Going on a holiday? pack the right travel insurance

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Find travel insurance before you take off to parts unknown

Why compare travel insurance?

Business travel, vacation or study trip … it is essential to take out insurance for a trip abroad. Although this coverage is not usually mandatory, it is an ideal companion in your international travel. Currently, only 4 destinations require a travel insurance certificate to obtain a visa: China, Russia, Algeria and Cuba. With travel insurance, you have coverage to deal with any inconvenience encountered during your journeys and during your stay. To find the insurance adapted to your movements outside Luxembourg, use topassur , which helps you to find the right contract at the best price.

Travel Insurance Coverage

Although each trip abroad is different, travel insurance policies offer a range of similar guarantees that you can subscribe to according to your needs. To deal with your possible health concerns, these guarantees cover:

Assistance or repatriation in the event of illness, injury or accident;
Reimbursement of medical and hospital expenses;
Death or disability following an accident abroad.
Travel insurance also includes logistical assistance for:

Renting a vehicle on site;
The cancellation of a ticket;
Theft, loss or destruction of your baggage, personal property, identity documents;
The reimbursement of lawyers’ fees and the advance of criminal sureties abroad.
Before going on a trip, be sure to have the right insurance in your luggage.

Why you need travel insurance

In this day and age, you just don’t know what’s around the corner when you’re far from home – whether it’s a mega virus, or a stolen wallet.

We’ll give you three definitive reasons why you need to get travel insurance every time you travel.

To protect yourself (and loved ones) from huge expenses

Anyone who’s been sick on their holiday remembers the feeling of frustration as they waste their trip in bed. Imagine the additional agony if you also owed thousands of euros in medical bills.

The International Federation of Health Plans detailed the cost of staying in hospital for one day in various countries.

  1. United States of America: $5,763.58
  2. New Zealand: $3,344.30
  3. Australia: $1,756.06
  4. Argentina: $942.47
  5. Spain: $645.77

Consulates around the world dealt with an alarming number of incidents between 2014/15 for travellers running into difficulties during their trip; things like arrests, hospitalisations, repatriation (i.e. being returned home), thefts, assaults, etc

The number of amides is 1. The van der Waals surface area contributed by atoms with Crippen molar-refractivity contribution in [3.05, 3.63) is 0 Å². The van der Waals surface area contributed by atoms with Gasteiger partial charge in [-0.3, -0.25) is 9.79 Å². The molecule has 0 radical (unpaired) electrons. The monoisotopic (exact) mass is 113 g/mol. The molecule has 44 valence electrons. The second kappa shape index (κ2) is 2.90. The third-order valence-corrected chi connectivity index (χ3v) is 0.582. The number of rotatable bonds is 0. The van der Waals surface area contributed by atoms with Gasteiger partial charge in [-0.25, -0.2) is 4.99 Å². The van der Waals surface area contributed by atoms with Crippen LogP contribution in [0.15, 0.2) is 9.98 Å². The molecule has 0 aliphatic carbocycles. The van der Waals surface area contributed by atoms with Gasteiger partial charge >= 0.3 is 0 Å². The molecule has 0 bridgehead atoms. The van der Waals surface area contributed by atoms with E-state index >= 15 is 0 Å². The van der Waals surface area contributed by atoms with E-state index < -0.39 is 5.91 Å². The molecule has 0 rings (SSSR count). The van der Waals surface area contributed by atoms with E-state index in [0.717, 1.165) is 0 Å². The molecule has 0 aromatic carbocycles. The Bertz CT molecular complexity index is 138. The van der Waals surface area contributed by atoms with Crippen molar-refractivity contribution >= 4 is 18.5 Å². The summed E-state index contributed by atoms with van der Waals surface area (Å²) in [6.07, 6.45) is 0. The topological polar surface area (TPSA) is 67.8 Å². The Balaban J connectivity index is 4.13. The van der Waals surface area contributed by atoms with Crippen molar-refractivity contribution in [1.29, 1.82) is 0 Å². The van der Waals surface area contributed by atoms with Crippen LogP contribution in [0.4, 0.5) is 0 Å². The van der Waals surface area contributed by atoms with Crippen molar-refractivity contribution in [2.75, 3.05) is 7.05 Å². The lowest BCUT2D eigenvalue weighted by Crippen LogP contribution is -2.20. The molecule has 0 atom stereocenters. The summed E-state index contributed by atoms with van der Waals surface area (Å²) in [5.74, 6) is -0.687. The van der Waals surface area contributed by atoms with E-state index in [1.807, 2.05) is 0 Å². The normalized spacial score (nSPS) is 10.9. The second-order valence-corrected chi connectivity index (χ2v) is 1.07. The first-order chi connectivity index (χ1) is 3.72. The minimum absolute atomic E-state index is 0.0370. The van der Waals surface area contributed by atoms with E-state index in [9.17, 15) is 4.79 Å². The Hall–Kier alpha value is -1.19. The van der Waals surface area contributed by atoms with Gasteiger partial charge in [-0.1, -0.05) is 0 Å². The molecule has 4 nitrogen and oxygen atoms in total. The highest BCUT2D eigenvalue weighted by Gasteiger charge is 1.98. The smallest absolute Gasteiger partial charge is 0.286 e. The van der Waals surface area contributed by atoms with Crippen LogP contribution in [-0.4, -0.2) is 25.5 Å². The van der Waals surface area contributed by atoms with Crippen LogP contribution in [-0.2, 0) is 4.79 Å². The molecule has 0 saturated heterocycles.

Perhaps most alarmingly, many even die overseas every year, and it can cost 20,000+ to bring them home.

All this illustrates the point that getting sick or injured overseas can be a costly exercise.

It just goes to show that beyond healthcare expenses, travel insurance helps pay for the unexpected.

How much does travel insurance cost?

Travel insurance costs as much as you’d like it to cost. What you’ll pay varies, depending on various factors, which we’ve detailed below:

  1. How old the traveller is, and the age of any dependents
  2. Any pre-existing medical conditions
  3. Extras, such as cover for winter sports, or golf
  4. How long you’re travelling, and when you’re leaving
  5. Where you’re travelling to
  6. Which insurer you’ve opted to buy a policy from
  7. The level of cover you hold (ranging from basic to comprehensive)
  8. Whether you’re only insuring yourself, or others as well

Let’s say you’re travelling alone, on a single trip overseas to Spain. You leave July 1st, and get back July 31st (beautiful weather this time of year). You were born 01/01/1985. We looked at all the policies in our comparison service as of the 29th of June, 2016. Out of 27 basic travel insurance policies, the average cost was roughly 100 euro. They varied from about 62 to 181.

The above only goes to prove our earlier point: the cost of your insurance will vary drastically depending on who you are, and what you’re doing. Things like ‘ski cover’ tended to be premium options that cost a little more, while no frills cover was pretty affordable.

Common travel claims

Most travel claims fall into one of a few key areas. We detail those below, and try and outline how you can get the best result if claiming.

Stolen or lost property

One insurer estimates that 1 in 3 travel cover claims are because of theft of personal property.   Just how big of a problem is theft overseas? In 2014-15, consular services provided assistance to

  • 1,066 victims of theft.
  • 2,621 reported stolen passports, and
  • 211 people who needed emergency financial assistance (usually a loan of about 150 euro

Comparative to the millions of people travelling overseas, these numbers aren’t extremely high. However, they comprise a small amount of reported incidents for a surveyed group only. And it just goes to prove that anything can happen on your trip.

Just look a little further abroad; one publication states that roughly 400,000 tourists are victims of pick pocketing every day.

Health issues and injuries

Another travel insurer stated that 2 in every 5 insurance claims for Bali travellers was for medical care. Is this a problem elsewhere in the world? Absolutely!

  • 648 people died from illness or natural causes,
  • 168 died in accidents, and
  • 64 were murdered.

Getting sick or injured is one unpleasant reality of travelling. Your body, likely jetlagged and not used to its foreign environment, can be susceptible to all manner of unknown ailments, and injuries can occur when you’re dealing with unfamiliar territory.

Claims related to illnesses and injuries are denied all the time, for reasons that will probably not surprise you.

  • Riding around on mopeds isn’t explicitly prohibited under travel insurance policies, but doing so without a proper license, or without head protection, will mean you cannot claim.